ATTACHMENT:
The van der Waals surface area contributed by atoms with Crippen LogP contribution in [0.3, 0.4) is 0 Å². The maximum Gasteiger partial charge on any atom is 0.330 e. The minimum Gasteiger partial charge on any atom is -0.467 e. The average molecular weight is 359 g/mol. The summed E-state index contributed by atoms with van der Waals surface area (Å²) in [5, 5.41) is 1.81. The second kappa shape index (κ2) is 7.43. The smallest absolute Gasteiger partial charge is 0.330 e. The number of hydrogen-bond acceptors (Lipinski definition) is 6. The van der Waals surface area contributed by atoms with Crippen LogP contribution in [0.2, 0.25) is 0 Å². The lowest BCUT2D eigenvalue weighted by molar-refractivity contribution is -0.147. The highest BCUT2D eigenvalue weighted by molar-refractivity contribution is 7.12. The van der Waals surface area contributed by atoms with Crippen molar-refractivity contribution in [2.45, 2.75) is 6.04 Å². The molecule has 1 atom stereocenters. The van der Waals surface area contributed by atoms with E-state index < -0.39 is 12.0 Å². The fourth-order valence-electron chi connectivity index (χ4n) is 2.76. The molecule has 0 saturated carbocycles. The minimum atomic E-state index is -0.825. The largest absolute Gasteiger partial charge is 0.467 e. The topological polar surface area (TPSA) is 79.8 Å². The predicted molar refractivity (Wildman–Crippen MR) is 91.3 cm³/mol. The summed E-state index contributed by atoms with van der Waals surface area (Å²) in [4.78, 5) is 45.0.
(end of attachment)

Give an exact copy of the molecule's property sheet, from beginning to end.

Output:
The van der Waals surface area contributed by atoms with Crippen LogP contribution in [0.3, 0.4) is 0 Å². The maximum Gasteiger partial charge on any atom is 0.330 e. The minimum Gasteiger partial charge on any atom is -0.467 e. The average molecular weight is 359 g/mol. The summed E-state index contributed by atoms with van der Waals surface area (Å²) in [5, 5.41) is 1.81. The second kappa shape index (κ2) is 7.43. The smallest absolute Gasteiger partial charge is 0.330 e. The number of hydrogen-bond acceptors (Lipinski definition) is 6. The van der Waals surface area contributed by atoms with Crippen LogP contribution in [0.2, 0.25) is 0 Å². The lowest BCUT2D eigenvalue weighted by molar-refractivity contribution is -0.147. The highest BCUT2D eigenvalue weighted by molar-refractivity contribution is 7.12. The van der Waals surface area contributed by atoms with Crippen molar-refractivity contribution in [2.45, 2.75) is 6.04 Å². The molecule has 1 atom stereocenters. The van der Waals surface area contributed by atoms with E-state index < -0.39 is 12.0 Å². The fourth-order valence-electron chi connectivity index (χ4n) is 2.76. The molecule has 0 saturated carbocycles. The minimum atomic E-state index is -0.825. The largest absolute Gasteiger partial charge is 0.467 e. The topological polar surface area (TPSA) is 79.8 Å². The predicted molar refractivity (Wildman–Crippen MR) is 91.3 cm³/mol. The summed E-state index contributed by atoms with van der Waals surface area (Å²) in [4.78, 5) is 45.0.